Cruse offer bereavement support groups in most areas: 0844 477 9400 www.cruse.org.uk 

I think my husband is having an affair

Posted by Patricia_Marie
Patricia_Marie
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on Thursday, 07 August 2014
Dear Patricia Marie

Please help. I fear that my husband of 15 years marriage is having an affair.

He is spending so many extra hours at work, including weekends, and pays me very little attention when he is at home. He has become very possessive over his mobile phone and bank statements.

One day last week he failed to come home at all. He said he'd spent all night in the office, though I later found a receipt for a hotel and for a meal for two people. When I asked him about this he claimed he'd had dinner with a co-director, but I'm not so sure. I'm still so in love with him, and am scared of losing him. How do I go about confronting him?

Patricia Marie says...

It seems to me after questioning your husband about his whereabouts and the change in his behaviour, you are trusting your instinct rather than believing what he says.

You need to make it clear to your husband that you need to have a proper talk and be honest with each other. Make him aware of how unhappy he is making you feel by the lack of attention he shows you, and the secrecy he displays which is causing you to feel insecure. He may be under the impression you are accepting of this and have no idea of your concerns.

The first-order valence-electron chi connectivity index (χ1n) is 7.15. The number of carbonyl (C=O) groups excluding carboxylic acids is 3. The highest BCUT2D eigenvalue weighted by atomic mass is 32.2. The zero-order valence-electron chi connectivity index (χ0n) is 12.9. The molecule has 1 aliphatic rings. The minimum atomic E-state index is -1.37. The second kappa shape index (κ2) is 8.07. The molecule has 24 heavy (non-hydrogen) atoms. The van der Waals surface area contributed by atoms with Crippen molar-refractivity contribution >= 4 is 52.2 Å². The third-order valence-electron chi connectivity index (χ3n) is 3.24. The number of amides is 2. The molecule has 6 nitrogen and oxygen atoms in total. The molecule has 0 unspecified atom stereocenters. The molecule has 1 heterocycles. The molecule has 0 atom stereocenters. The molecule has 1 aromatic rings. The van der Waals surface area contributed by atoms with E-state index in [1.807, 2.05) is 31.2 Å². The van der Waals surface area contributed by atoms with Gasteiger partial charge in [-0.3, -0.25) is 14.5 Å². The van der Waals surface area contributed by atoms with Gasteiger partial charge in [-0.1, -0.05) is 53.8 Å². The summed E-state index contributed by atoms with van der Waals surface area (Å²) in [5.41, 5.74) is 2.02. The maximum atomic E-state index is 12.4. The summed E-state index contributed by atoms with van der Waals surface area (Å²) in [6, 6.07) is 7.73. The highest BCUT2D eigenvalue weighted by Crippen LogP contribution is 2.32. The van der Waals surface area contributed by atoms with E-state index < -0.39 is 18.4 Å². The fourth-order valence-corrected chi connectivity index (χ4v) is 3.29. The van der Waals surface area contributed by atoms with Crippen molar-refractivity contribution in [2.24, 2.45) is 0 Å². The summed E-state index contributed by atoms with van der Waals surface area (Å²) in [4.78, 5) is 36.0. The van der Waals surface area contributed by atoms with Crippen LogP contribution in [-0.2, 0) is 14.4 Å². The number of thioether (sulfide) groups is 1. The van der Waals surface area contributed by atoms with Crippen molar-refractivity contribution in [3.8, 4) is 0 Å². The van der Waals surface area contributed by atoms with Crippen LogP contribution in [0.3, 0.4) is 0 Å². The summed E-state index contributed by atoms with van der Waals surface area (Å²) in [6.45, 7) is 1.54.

Have you avoided confronting him because you may not want to hear what he has to say, or is it that if he confesses to you that he has met someone else, the situation becomes real?

Until you talk to him about how you are feeling, and open up to him, you won't be able to move forward with this.

Listen to what he has to say, it may be that he's not being disloyal at all. You seem to have drifted apart, which is typical of many relationships when there is no communication. When this happens couples don't recognise each other anymore.

You say you adore him, so whatever the outcome, wherever it has gone wrong, if you both feel the relationship is worth saving you can start to work together towards a more positive future.

I believe you may benefit from some professional help. Ask him to go to Relate with you for some counselling sessions, which could prove helpful (relate.org.uk)


Have a dilemma? Please email Patricia.Marie@lady.co.uk  Please note, while Patricia cannot respond to all emails, she does read them all.


In need of further support? Patricia Marie offers a counselling service in Harley Street, contact details as follows

I can't cope with my friend's death

Posted by Patricia_Marie
Patricia_Marie
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on Thursday, 05 June 2014
Dear Patricia Marie,